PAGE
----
Attempts to enforce an arbitration award against a Chinese company can be time-consuming, costly and frustrating. Several American and other “western” companies can testify to that.
This is the story of a small US trading company (“Seller”), specialised in doing business with China, who successfully arbitrated against a Chinese company (“Buyer”), owned by the local government in Tianjin. Tianjin has a population of over four million people, a large port, and is located two hours by car from Beijing.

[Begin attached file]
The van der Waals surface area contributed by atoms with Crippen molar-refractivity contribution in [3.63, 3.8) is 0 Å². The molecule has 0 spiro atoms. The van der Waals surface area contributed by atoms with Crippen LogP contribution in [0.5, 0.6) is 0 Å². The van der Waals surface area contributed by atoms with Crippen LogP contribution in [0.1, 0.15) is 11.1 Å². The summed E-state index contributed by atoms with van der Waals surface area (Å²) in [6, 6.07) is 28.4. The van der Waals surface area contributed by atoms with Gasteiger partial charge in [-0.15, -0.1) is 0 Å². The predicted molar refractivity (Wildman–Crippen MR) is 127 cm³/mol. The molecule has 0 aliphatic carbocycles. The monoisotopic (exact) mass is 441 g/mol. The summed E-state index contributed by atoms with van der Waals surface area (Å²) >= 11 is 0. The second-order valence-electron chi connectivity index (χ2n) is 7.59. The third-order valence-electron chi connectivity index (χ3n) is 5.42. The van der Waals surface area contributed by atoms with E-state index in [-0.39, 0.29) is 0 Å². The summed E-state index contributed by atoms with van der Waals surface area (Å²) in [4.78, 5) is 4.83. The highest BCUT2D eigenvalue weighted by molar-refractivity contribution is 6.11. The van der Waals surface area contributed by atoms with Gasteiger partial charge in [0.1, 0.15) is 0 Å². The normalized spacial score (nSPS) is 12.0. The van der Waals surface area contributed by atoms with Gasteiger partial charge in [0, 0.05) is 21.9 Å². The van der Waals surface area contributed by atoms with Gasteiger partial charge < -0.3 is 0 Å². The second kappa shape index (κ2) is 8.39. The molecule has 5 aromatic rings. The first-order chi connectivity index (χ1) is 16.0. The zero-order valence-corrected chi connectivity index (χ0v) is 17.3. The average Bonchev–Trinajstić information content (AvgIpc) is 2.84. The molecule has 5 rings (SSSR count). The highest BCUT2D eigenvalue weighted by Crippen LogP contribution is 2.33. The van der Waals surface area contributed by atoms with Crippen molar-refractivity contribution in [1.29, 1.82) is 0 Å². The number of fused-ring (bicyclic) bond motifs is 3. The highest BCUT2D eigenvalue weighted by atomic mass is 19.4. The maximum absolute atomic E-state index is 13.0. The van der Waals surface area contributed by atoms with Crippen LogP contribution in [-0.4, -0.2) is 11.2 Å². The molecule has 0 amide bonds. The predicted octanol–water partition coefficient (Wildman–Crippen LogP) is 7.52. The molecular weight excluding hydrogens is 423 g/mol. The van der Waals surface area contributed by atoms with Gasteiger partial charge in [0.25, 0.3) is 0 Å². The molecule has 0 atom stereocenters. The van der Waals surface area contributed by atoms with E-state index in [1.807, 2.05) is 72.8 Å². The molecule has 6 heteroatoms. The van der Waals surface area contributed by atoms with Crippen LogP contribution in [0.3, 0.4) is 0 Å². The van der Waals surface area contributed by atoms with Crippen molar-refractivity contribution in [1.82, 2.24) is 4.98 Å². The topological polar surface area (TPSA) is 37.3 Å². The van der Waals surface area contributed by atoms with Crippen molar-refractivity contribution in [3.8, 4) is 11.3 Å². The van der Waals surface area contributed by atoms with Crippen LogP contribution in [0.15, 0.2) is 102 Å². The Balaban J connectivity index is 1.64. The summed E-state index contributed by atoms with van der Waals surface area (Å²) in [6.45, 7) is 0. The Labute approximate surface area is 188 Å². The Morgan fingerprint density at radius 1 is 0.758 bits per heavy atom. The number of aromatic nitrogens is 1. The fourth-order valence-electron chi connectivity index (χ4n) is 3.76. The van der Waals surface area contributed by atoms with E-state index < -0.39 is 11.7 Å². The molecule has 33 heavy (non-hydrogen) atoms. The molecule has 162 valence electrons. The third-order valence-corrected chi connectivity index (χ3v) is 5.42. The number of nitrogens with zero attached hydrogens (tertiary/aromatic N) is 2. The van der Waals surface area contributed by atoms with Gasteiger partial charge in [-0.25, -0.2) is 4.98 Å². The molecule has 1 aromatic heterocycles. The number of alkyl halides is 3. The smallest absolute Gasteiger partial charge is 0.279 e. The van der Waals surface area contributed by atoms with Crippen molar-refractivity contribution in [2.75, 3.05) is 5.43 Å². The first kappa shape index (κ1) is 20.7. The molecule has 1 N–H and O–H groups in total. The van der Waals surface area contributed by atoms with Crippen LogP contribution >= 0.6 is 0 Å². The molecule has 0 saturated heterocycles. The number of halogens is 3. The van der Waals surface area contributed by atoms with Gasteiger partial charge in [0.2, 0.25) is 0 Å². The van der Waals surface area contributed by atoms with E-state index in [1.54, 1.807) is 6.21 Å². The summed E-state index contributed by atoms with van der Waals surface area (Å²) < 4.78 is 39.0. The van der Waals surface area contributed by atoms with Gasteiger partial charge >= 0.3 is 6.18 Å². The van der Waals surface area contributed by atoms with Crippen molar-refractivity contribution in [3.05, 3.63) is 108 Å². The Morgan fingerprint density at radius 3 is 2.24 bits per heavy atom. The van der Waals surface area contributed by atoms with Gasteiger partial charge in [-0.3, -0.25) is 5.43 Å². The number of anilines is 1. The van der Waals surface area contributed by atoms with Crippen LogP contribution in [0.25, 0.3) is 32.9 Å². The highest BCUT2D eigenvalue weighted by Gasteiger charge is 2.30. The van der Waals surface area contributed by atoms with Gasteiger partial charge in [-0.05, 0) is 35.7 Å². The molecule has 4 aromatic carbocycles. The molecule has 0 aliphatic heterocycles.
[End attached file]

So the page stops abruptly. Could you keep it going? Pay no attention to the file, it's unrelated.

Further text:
Seller had sold construction steel to Buyer in 1993. The sales contract provided for arbitration in Stockholm under the Rules of the Arbitration Institute of the Stockholm Chamber of Commerce. Buyer did not pay for the steel, and Seller initiated arbitration proceedings in August of 1994. The main hearing was held in Stockholm in October the year after. Both parties were represented by counsel throughout the proceedings.
The tribunal rendered its award in December of 1995, and therein ordered Buyer to pay the full purchase price, with interest, and all costs of the arbitration. At that time, the award was worth well over US $4,000,000.